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Osprey's Own Rotor Wash Led to Deadly Crash

Smoke rises from a Marine Corps Osprey aircraft after it made a hard landing on Bellows Air Force Station in Hawaii May 17. (Photo: Kimberly Hynd, AP)
Smoke rises from a Marine Corps Osprey aircraft after it made a hard landing on Bellows Air Force Station in Hawaii May 17. (Photo: Kimberly Hynd, AP)

"Severe brownout conditions" caused by an MV-22 Osprey's own rotor wash contributed to the crash landing of the tilt-rotor aircraft in a Hawaii training accident last May that killed two Marines and injured several others, according to the summary of  Marine accident investigation released Monday.

"Pilot performance" was also a main factor in the May 17 "hard landing" of the Osprey with a total of 21 Marines and a Navy corpsman aboard at the Bellows training area on the island of Oahu during daytime in clear weather.

The two Marine pilots "did not violate any regulations or flight standards; however, pilot decision-making failed to take into account the contributory events that led to the mishap," according to the report which was signed by Lt. Gen. John A. Toolan, Jr., commander of Marine Corps Forces, Pacific.

The $70 million Osprey was destroyed in the fiery crash that killed Lance Cpl. Joshua Barron, 24, of Spokane, Wash. Lance Cpl. Matthew J. Determan, 21, of Maricopa, Ariz., died of injuries three days after the crash. Most of the others on board were injured.

The two Marines who were killed were assigned to Marine Medium Tiltrotor Squadron 161 (Reinforced) of the 15th Marine Expeditionary Unit (MEU). The MEU had been conducting final training exercises before deploying to the Middle East aboard the Amphibious Ready Group led by the amphibious assault ship Essex.

The investigation found that the pilots made several attempts to put down at LZ (Landing Zone) Gull, each time backing off in the dust and debris kicked up by the rotors which led to the brownout conditions.

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"A proper risk assessment should have prompted the pilots to choose an alternate flight profile, path, or landing site that would have minimized or avoided the severe brownout conditions," the report said.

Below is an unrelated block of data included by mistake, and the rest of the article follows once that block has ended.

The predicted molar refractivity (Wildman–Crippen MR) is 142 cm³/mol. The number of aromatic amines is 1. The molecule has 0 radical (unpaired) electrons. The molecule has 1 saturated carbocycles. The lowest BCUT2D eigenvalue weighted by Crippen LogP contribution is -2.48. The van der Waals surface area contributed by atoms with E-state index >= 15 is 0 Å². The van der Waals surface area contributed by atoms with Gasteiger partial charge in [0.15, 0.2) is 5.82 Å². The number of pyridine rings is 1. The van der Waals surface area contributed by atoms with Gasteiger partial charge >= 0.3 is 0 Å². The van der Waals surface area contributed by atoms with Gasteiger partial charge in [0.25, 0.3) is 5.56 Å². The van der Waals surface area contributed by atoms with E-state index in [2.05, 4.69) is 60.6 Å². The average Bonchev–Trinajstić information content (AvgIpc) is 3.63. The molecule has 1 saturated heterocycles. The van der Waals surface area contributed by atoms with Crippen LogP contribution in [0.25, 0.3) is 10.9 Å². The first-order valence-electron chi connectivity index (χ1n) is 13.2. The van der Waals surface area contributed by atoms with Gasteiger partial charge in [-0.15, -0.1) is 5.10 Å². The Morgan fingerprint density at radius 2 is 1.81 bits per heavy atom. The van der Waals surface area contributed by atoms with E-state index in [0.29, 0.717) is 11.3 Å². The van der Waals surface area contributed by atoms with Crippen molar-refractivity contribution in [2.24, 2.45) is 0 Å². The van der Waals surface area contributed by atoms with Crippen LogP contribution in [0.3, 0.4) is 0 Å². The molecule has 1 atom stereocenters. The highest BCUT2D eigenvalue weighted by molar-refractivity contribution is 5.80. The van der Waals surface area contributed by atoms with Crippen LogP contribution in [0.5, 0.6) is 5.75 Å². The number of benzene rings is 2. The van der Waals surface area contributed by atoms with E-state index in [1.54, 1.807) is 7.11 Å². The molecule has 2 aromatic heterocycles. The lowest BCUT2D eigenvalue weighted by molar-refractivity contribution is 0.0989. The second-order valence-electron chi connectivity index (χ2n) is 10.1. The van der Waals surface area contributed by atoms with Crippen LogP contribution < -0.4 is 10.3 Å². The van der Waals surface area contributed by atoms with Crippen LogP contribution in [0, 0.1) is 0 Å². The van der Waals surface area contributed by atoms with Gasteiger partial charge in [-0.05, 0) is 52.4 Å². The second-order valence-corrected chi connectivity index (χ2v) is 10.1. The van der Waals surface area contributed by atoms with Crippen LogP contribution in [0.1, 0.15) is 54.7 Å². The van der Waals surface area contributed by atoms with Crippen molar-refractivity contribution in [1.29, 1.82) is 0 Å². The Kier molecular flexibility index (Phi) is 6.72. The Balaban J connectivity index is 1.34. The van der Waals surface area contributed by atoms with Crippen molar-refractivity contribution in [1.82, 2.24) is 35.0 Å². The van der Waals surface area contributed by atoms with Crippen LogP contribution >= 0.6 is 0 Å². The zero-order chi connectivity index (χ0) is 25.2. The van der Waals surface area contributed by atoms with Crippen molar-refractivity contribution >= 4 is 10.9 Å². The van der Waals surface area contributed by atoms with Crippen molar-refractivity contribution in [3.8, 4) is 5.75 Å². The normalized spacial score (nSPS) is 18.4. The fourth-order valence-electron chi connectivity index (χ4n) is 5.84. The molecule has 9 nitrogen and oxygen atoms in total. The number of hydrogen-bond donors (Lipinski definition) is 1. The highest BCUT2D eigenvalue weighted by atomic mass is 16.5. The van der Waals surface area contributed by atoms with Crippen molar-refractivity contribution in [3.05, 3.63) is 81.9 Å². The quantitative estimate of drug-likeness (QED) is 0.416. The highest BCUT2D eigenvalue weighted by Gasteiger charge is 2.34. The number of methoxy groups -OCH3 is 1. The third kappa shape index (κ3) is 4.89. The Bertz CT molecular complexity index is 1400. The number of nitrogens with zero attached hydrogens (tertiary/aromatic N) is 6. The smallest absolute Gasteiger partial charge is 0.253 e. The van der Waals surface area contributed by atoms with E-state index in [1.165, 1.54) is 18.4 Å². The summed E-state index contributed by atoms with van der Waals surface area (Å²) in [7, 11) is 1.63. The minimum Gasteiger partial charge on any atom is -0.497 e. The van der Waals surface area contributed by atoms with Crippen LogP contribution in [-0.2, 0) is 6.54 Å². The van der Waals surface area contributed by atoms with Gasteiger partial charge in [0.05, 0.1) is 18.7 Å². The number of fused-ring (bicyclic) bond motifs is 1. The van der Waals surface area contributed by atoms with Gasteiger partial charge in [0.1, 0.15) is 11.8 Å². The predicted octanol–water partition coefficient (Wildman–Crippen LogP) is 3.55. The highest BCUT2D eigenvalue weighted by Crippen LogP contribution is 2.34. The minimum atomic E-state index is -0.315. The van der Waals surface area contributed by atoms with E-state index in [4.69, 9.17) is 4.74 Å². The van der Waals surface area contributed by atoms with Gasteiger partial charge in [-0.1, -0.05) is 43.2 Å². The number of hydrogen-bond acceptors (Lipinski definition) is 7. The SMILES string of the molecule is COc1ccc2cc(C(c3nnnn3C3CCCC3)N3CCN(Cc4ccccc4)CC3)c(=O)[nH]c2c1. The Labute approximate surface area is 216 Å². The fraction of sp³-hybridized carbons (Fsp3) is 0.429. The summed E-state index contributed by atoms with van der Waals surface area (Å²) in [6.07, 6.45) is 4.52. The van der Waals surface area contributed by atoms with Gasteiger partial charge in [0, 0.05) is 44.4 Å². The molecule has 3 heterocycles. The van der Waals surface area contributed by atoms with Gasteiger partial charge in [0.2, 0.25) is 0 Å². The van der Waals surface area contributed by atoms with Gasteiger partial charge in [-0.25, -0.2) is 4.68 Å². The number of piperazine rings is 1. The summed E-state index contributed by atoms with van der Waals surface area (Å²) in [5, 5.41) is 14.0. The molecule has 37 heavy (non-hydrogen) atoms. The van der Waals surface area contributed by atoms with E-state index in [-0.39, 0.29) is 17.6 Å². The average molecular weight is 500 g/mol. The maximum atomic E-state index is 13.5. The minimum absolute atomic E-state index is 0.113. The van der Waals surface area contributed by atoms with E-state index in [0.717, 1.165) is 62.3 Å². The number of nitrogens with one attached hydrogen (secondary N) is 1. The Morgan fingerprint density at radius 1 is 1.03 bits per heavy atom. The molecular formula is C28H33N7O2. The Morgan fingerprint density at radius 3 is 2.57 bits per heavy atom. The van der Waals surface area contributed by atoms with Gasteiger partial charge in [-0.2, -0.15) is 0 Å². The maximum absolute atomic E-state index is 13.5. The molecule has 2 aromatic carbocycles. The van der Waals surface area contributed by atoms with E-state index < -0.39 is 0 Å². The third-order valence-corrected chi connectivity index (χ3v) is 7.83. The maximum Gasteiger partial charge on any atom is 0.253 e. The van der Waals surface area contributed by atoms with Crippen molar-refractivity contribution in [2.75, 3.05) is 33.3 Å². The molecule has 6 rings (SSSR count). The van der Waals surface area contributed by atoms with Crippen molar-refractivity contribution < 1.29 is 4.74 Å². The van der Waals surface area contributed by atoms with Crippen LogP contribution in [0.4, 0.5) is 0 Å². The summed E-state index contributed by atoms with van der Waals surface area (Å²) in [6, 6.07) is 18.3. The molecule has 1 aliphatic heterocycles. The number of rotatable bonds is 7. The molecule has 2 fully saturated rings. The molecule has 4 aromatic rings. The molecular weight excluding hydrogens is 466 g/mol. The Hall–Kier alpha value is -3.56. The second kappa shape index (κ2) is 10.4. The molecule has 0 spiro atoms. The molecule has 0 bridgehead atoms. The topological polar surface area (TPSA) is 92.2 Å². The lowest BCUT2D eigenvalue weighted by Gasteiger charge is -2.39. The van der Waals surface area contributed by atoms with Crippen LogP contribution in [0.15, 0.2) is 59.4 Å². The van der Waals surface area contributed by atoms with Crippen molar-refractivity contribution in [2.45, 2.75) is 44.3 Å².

In the final attempt at landing, the buildup of dust and debris on the rotor blades led to an engine failure and a loss of power "that placed the aircraft in an unavoidable free fall to the ground," the report said.

"Specifically, Engine Percent Power (EPP) decreased on both engines each time the aircraft entered a low-altitude hover over Landing Zone Gull as dust and sand particles increased in the air due to rotor wash," the report said.

"The sand and dust ingestion caused a buildup of material on the turbine blades and vanes leading to a compressor stall in the left engine, which decreased lift and resulted in the hard landing," the investigation concluded.

One of the recommendations of the report called for improving the air filtration systems on the MV-22s to avoid engine failures as a result of the aircraft's own rotor wash.

Other recommendations called for displaying engine performance and stall margins on the Multi-Functional Display in the cockpit and a "reconsideration" of procedures on flight times in brownout conditions.

When the Osprey went down last May 17, Dr. David Kaminskas was camping nearby and rushed to help. He later told Hawaii News Now that the aircraft was in flames and "I mean the munitions that were going off are like -- pow."

"One of my primary concerns was that we move the injured away from the aircraft because there was a concern the aircraft itself may explode," he said.

Following the Oahu incident, the Pentagon and the Marine Corps once again defended the safety and reliability of the Ospreys and their tilt-rotor design, noting that the aircraft had the lowest Class A flight mishap rate of all Marine rotorcraft through its 200,000 flight hours.

A Class A flight mishap is one that results in loss of life or more than $2 million in damage to equipment.

However, dozens of Marines were killed in accidents during the development of the Osprey, which began in 1982 and continued despite the efforts of then-Defense Secretary Dick Cheney to scrap the program in the 1990s.

In 1992, seven people were killed during testing when an Osprey crashed in Virginia. A crash during training in Arizona on April 8, 2000, killed 19 Marines. On Dec. 11, 2000, four Marines were killed when an Osprey crashed in North Carolina.

Overall in testing, the Osprey had a total of seven Class A accidents resulting in 36 deaths. Since becoming operational in 2007, and logging thousands of flight hours in Iraq and Afghanistan, the Osprey has had four crashes resulting in eight fatalities.

-- Richard Sisk can be reached at richard.sisk@military.com